Over the years I've had a fair bit of criticism about using non-Lego plastic for the cockpit canopies on many of my aircraft. I was never completely happy with that solution myself, but for a long time it seemed to be the least bad of the various alternatives.
Many of the helicopters I've built in the last two or three years had brick-built cockpit windows or canopies as do all of the WW-II aircraft that I've built. A few months ago I decided that it was time for me to try it on a modern fighter, and I rebuilt the canopy on my Su-27 Flanker
Su-27 Flanker revamped (1) by Mad physicist, on Flickr
The new canopy was built using trans clear bricks, plates and cheese slopes, as well as a worryingly large number of rarer parts such as trans clear tiles and jumper plates. It was a fairly extensive rebuild, because I couldn't just limit myself to replacing the existing canopy; I also had to make changes to the cockpit interior and the construction of the canopy frame. It was worth the effort though, because all in all I was very happy with the end result. Even though the new canopy is a bit clunkier than the original, the overall look is much more attractive IMO.
After this it was clear to me that I was going to have to do something similar to my other aircraft too. The next two on my list were my F-14A Tomcat and my F/A-18C Hornet.
I rebuilt their canopies last weekend.
Fighters of CVW-8 (1) by Mad physicist, on Flickr
Fighters of CVW-8 (2) by Mad physicist, on Flickr
The fourth aircraft to get the treatment is the pride of my fleet: my B-1B Lancer. I;ve had that for almost four years and its canopy was begiining to look a bit tatty, with bits of tape peeling off. I couldn't have that.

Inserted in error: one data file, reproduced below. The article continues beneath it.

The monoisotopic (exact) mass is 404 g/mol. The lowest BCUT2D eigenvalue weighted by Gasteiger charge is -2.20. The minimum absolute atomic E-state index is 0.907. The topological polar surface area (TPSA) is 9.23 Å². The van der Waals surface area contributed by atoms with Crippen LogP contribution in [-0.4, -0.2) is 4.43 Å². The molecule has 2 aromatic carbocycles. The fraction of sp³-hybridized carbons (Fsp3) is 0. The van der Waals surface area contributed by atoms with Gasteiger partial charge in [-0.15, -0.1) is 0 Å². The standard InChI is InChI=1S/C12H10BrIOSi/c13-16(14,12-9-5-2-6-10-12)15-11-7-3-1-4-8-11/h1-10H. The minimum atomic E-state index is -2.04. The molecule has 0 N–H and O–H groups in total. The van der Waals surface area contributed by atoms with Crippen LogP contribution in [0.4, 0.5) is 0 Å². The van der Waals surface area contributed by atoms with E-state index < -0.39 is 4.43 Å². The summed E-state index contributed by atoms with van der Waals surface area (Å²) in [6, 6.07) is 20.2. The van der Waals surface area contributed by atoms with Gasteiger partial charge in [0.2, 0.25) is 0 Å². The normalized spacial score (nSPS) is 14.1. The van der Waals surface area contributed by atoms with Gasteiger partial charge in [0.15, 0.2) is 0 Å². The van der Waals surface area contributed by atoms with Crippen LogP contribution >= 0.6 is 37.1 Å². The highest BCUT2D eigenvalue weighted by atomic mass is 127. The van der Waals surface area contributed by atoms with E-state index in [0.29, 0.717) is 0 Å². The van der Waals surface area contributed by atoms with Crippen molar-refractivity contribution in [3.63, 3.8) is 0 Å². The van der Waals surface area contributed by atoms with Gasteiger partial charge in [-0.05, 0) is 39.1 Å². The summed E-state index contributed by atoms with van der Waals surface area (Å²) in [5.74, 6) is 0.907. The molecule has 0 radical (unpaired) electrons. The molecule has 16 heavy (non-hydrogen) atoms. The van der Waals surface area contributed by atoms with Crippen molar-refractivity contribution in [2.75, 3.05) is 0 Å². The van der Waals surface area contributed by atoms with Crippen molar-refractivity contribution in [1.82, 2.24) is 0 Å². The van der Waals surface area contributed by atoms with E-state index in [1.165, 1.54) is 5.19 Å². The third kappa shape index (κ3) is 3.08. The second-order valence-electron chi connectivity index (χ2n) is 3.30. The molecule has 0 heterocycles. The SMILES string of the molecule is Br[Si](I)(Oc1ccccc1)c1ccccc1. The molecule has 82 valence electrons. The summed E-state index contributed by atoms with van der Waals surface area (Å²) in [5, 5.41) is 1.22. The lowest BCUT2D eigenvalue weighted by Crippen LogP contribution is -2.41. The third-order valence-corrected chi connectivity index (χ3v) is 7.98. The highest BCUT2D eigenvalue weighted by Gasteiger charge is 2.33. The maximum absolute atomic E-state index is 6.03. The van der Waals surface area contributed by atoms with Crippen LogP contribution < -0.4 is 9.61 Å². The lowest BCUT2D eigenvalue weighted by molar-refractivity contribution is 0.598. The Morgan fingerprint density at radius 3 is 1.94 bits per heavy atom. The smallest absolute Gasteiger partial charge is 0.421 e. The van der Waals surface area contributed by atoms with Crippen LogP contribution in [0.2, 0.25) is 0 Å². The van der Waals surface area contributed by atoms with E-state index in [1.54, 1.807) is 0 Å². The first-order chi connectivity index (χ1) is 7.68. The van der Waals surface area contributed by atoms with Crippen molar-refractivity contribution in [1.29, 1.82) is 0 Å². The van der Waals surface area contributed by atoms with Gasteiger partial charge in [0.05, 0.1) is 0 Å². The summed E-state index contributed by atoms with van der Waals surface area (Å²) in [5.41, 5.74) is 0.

34th BS 'Thunderbirds' B-1B Lancer by Mad physicist, on Flickr
Here is a close-up of the cockpit section.
B-1B cockpit details (1) by Mad physicist, on Flickr
Liking the result, I've gone on to rebuild the canopies on my F-16 and F-15 as well. Replacing the canopy on the F-16 was tricky. One thing I didn't want to give up on with the rebuild was the canopy being able to open. Unfortunately, on the F-16 as it opens, the aft end of the canopy hinges over the top of the aft bit. Getting this to work meant rebuilding much of the structure of the cockpit. While I was at it, I also rebuilt the wings -giving them a more accurate sweepback angle- and because they didn't look right with the new wings, I also rebuilt the leading edge root extensions and made a few other changes. All in all I think I rebuilt about 40% of the model.
389th FS 'Thunderbolts' F-16C (3) by Mad physicist, on Flickr
Compared to the surgery done on the F-16, changes made to the F-15 for its new canopy were slight.
390th FS 'Wild Boars' F-15C Eagle (2) by Mad physicist, on Flickr
It's expensive, because of the rare parts involved, and can be difficult, but I am happy with the results so far. I'm pretty sure I'll give some more of my planes this treatment, posting them here when they're done.
Edited by Rufus, 02 January 2012 - 10:16 PM.